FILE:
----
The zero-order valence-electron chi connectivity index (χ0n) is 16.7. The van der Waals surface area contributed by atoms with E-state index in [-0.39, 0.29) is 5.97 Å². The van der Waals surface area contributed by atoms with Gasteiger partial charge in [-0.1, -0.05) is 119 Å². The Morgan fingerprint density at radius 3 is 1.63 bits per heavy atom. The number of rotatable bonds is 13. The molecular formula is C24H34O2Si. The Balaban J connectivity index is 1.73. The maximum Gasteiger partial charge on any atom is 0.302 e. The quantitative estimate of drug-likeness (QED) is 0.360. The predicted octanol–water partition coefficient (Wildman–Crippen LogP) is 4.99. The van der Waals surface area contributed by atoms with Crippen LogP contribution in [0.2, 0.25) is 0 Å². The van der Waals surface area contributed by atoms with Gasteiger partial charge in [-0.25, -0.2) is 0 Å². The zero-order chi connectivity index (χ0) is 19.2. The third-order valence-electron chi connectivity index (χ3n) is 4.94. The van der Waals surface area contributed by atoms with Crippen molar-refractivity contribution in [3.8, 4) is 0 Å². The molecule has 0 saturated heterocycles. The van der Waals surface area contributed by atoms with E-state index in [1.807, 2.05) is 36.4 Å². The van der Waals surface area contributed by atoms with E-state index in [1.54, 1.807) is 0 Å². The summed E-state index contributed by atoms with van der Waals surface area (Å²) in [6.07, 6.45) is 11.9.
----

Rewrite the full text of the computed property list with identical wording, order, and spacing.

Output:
The zero-order valence-electron chi connectivity index (χ0n) is 16.7. The van der Waals surface area contributed by atoms with E-state index in [-0.39, 0.29) is 5.97 Å². The van der Waals surface area contributed by atoms with Gasteiger partial charge in [-0.1, -0.05) is 119 Å². The Morgan fingerprint density at radius 3 is 1.63 bits per heavy atom. The number of rotatable bonds is 13. The molecular formula is C24H34O2Si. The Balaban J connectivity index is 1.73. The maximum Gasteiger partial charge on any atom is 0.302 e. The quantitative estimate of drug-likeness (QED) is 0.360. The predicted octanol–water partition coefficient (Wildman–Crippen LogP) is 4.99. The van der Waals surface area contributed by atoms with Crippen LogP contribution in [0.2, 0.25) is 0 Å². The van der Waals surface area contributed by atoms with Gasteiger partial charge in [-0.25, -0.2) is 0 Å². The zero-order chi connectivity index (χ0) is 19.2. The third-order valence-electron chi connectivity index (χ3n) is 4.94. The van der Waals surface area contributed by atoms with Crippen molar-refractivity contribution in [3.8, 4) is 0 Å². The molecule has 0 saturated heterocycles. The van der Waals surface area contributed by atoms with E-state index in [1.807, 2.05) is 36.4 Å². The van der Waals surface area contributed by atoms with E-state index in [1.54, 1.807) is 0 Å². The summed E-state index contributed by atoms with van der Waals surface area (Å²) in [6.07, 6.45) is 11.9.